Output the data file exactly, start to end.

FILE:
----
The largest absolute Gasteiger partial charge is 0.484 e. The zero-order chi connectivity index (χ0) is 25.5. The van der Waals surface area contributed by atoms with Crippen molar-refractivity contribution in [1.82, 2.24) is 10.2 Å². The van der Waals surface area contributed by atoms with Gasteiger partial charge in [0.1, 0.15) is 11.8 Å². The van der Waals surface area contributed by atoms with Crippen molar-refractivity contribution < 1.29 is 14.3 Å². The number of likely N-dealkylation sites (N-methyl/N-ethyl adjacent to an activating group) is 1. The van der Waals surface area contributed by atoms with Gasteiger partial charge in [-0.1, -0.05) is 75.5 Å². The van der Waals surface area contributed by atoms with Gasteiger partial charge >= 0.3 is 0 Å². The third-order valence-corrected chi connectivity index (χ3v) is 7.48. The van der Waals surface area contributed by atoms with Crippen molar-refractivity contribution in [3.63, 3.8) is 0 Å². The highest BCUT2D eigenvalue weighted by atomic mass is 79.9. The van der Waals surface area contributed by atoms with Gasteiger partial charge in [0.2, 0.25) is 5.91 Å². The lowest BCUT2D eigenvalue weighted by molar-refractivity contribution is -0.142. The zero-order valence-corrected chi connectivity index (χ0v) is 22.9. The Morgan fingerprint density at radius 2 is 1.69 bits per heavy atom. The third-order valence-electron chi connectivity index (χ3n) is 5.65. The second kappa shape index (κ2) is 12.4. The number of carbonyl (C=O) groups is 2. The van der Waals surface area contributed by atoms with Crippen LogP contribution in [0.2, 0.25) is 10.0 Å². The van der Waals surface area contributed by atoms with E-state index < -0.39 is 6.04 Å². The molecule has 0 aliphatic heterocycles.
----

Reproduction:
The largest absolute Gasteiger partial charge is 0.484 e. The zero-order chi connectivity index (χ0) is 25.5. The van der Waals surface area contributed by atoms with Crippen molar-refractivity contribution in [1.82, 2.24) is 10.2 Å². The van der Waals surface area contributed by atoms with Gasteiger partial charge in [0.1, 0.15) is 11.8 Å². The van der Waals surface area contributed by atoms with Crippen molar-refractivity contribution < 1.29 is 14.3 Å². The number of likely N-dealkylation sites (N-methyl/N-ethyl adjacent to an activating group) is 1. The van der Waals surface area contributed by atoms with Gasteiger partial charge in [-0.1, -0.05) is 75.5 Å². The van der Waals surface area contributed by atoms with Gasteiger partial charge >= 0.3 is 0 Å². The third-order valence-corrected chi connectivity index (χ3v) is 7.48. The van der Waals surface area contributed by atoms with Crippen molar-refractivity contribution in [3.63, 3.8) is 0 Å². The highest BCUT2D eigenvalue weighted by atomic mass is 79.9. The van der Waals surface area contributed by atoms with Gasteiger partial charge in [0.2, 0.25) is 5.91 Å². The lowest BCUT2D eigenvalue weighted by molar-refractivity contribution is -0.142. The zero-order valence-corrected chi connectivity index (χ0v) is 22.9. The Morgan fingerprint density at radius 2 is 1.69 bits per heavy atom. The third-order valence-electron chi connectivity index (χ3n) is 5.65. The second kappa shape index (κ2) is 12.4. The number of carbonyl (C=O) groups is 2. The van der Waals surface area contributed by atoms with Crippen LogP contribution in [0.2, 0.25) is 10.0 Å². The van der Waals surface area contributed by atoms with E-state index < -0.39 is 6.04 Å². The molecule has 0 aliphatic heterocycles.